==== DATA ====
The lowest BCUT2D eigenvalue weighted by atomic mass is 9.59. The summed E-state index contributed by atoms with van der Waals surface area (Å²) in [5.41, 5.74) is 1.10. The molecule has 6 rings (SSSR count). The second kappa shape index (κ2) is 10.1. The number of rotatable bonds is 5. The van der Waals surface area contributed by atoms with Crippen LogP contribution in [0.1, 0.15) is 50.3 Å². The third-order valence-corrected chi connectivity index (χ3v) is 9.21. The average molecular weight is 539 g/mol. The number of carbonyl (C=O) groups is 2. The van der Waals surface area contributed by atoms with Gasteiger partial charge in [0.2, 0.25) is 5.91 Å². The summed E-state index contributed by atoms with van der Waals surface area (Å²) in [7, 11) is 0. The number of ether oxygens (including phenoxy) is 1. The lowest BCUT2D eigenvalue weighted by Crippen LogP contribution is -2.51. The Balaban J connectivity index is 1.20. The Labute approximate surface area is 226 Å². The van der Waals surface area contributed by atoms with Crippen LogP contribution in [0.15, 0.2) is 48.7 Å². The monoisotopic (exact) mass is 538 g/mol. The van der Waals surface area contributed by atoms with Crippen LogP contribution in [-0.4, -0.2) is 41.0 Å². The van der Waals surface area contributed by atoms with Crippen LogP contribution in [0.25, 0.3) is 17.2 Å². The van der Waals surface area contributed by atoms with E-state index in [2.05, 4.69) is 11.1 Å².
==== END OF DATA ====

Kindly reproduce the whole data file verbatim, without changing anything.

The lowest BCUT2D eigenvalue weighted by atomic mass is 9.59. The summed E-state index contributed by atoms with van der Waals surface area (Å²) in [5.41, 5.74) is 1.10. The molecule has 6 rings (SSSR count). The second kappa shape index (κ2) is 10.1. The number of rotatable bonds is 5. The van der Waals surface area contributed by atoms with Crippen LogP contribution in [0.1, 0.15) is 50.3 Å². The third-order valence-corrected chi connectivity index (χ3v) is 9.21. The average molecular weight is 539 g/mol. The number of carbonyl (C=O) groups is 2. The van der Waals surface area contributed by atoms with Gasteiger partial charge in [0.2, 0.25) is 5.91 Å². The summed E-state index contributed by atoms with van der Waals surface area (Å²) in [7, 11) is 0. The number of ether oxygens (including phenoxy) is 1. The lowest BCUT2D eigenvalue weighted by Crippen LogP contribution is -2.51. The Balaban J connectivity index is 1.20. The Labute approximate surface area is 226 Å². The van der Waals surface area contributed by atoms with Crippen LogP contribution in [0.15, 0.2) is 48.7 Å². The monoisotopic (exact) mass is 538 g/mol. The van der Waals surface area contributed by atoms with Crippen LogP contribution in [-0.4, -0.2) is 41.0 Å². The van der Waals surface area contributed by atoms with Crippen LogP contribution in [0.25, 0.3) is 17.2 Å². The van der Waals surface area contributed by atoms with E-state index in [2.05, 4.69) is 11.1 Å².